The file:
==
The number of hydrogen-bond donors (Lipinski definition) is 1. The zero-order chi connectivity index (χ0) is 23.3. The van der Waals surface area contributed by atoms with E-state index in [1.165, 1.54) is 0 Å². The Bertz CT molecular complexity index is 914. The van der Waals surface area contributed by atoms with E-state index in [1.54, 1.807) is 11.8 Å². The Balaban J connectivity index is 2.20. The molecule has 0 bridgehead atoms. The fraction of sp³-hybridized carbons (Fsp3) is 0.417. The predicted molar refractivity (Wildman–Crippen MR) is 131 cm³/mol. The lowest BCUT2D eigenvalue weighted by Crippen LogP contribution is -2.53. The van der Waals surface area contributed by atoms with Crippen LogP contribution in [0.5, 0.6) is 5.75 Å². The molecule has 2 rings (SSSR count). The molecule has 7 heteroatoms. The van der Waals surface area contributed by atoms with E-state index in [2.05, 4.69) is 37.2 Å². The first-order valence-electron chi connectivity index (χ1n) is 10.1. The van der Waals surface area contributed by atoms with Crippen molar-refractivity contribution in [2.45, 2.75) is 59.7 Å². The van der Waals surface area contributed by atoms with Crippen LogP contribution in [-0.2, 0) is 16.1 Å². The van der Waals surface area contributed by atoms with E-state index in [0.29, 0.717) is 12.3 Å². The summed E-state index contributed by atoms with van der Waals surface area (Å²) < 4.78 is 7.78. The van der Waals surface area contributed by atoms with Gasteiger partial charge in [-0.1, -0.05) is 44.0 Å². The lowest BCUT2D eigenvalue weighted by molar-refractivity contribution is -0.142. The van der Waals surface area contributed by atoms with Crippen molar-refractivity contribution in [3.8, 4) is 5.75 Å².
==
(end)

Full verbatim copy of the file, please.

The number of hydrogen-bond donors (Lipinski definition) is 1. The zero-order chi connectivity index (χ0) is 23.3. The van der Waals surface area contributed by atoms with E-state index in [1.165, 1.54) is 0 Å². The Bertz CT molecular complexity index is 914. The van der Waals surface area contributed by atoms with E-state index in [1.54, 1.807) is 11.8 Å². The Balaban J connectivity index is 2.20. The molecule has 0 bridgehead atoms. The fraction of sp³-hybridized carbons (Fsp3) is 0.417. The predicted molar refractivity (Wildman–Crippen MR) is 131 cm³/mol. The lowest BCUT2D eigenvalue weighted by Crippen LogP contribution is -2.53. The van der Waals surface area contributed by atoms with Crippen LogP contribution in [0.5, 0.6) is 5.75 Å². The molecule has 2 rings (SSSR count). The molecule has 7 heteroatoms. The van der Waals surface area contributed by atoms with E-state index in [2.05, 4.69) is 37.2 Å². The first-order valence-electron chi connectivity index (χ1n) is 10.1. The van der Waals surface area contributed by atoms with Crippen molar-refractivity contribution in [2.45, 2.75) is 59.7 Å². The van der Waals surface area contributed by atoms with Crippen LogP contribution in [-0.2, 0) is 16.1 Å². The van der Waals surface area contributed by atoms with E-state index in [0.29, 0.717) is 12.3 Å². The summed E-state index contributed by atoms with van der Waals surface area (Å²) < 4.78 is 7.78. The van der Waals surface area contributed by atoms with Gasteiger partial charge in [-0.1, -0.05) is 44.0 Å². The lowest BCUT2D eigenvalue weighted by molar-refractivity contribution is -0.142. The van der Waals surface area contributed by atoms with Crippen molar-refractivity contribution in [3.8, 4) is 5.75 Å².